Journal of Insect Behavior

, Volume 26, Issue 1, pp 35–50 | Cite as

Plant Resistance Affects the Olfactory Response and Parasitism Success of Cotesia vestalis

  • Javad Karimzadeh
  • Jim Hardie
  • Denis J. WrightEmail author


Understanding the factors influencing host-selection behavior of parasitoids is essential in studies on host-parasitoid ecology and evolution, and in combining sustainable strategies of pest management, such as host-plant resistance and biological control. The effects of host-plant resistance on the olfactory response and parasitism success by Cotesia vestalis, a parasitoid of diamondback moth (Plutella xylostella) larvae were examined. Here, it was demonstrated that host-plant resistance can strongly influence foraging behavior and parasitism success of the parasitoid. In olfactometer experiments, C. vestalis did not differentiate between crucifer plant types with similar levels of susceptibility or resistance to P. xylostella but showed a strong preference for susceptible compared with partially-resistant host plants. The influence of previous oviposition activity varied with the host-plant type experienced by the parasitoid. In cage experiments, C. vestalis preferred to parasitize P. xylostella larvae on a susceptible plant compared with larvae on a partially resistant host plant when exposed to hosts for 24 h. However, this preference appeared to be transitory, and was not found after 96 h exposure. The present study suggests that combining partial host-plant resistance with biological control by C. vestalis for the control of P. xylostella may in some circumstances be antagonistic and negatively affect parasitism success.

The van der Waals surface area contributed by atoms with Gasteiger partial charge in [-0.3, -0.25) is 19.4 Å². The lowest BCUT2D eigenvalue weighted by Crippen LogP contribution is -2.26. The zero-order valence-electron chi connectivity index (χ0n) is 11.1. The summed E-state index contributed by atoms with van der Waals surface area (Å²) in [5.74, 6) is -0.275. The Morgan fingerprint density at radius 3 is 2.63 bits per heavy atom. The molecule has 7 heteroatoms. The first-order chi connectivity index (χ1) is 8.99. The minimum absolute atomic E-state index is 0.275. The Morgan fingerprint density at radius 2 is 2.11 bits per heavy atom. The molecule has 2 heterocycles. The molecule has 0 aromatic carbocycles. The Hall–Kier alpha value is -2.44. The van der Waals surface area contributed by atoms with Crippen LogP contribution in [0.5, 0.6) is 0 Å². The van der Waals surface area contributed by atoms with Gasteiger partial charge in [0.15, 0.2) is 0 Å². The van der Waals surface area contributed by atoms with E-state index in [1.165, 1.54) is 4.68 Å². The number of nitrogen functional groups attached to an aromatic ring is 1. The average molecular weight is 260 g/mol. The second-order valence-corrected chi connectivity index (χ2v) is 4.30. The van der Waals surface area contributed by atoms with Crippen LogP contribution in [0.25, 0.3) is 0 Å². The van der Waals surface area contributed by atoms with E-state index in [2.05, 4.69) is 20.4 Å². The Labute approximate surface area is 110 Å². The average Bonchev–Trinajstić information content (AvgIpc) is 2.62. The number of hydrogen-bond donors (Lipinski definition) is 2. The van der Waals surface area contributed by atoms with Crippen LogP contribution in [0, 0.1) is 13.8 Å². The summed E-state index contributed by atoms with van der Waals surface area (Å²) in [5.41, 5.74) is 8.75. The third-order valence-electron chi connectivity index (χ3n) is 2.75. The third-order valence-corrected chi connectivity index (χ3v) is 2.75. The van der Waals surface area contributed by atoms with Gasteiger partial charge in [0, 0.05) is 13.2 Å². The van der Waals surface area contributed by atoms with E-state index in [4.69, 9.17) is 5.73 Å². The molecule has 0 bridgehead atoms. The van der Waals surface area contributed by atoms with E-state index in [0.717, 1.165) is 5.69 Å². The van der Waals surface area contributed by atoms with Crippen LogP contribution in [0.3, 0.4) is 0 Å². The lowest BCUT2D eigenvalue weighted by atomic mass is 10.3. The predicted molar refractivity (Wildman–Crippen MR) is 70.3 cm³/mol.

Plutella xylostella Brassica Cotesis vestalis olfactory behaviour tritrophic interactions biocontrol 



We thank Panagiotis Vamvatsikos for modifying the olfactometer and Mohammad R. Nematollahi for comments on the draft manuscript; JK was sponsored by the Agricultural Research and Education Organization (AREO), Iran.


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Copyright information

© Springer Science+Business Media, LLC 2012

Authors and Affiliations

  • Javad Karimzadeh
    • 1
    • 2
  • Jim Hardie
    • 1
  • Denis J. Wright
    • 1
    Email author
  1. 1.Division of Biology, Department of Life SciencesImperial College LondonAscotUK
  2. 2.Department of Plant ProtectionIsfahan Research Center for Agriculture and Natural ResourcesIsfahanIran

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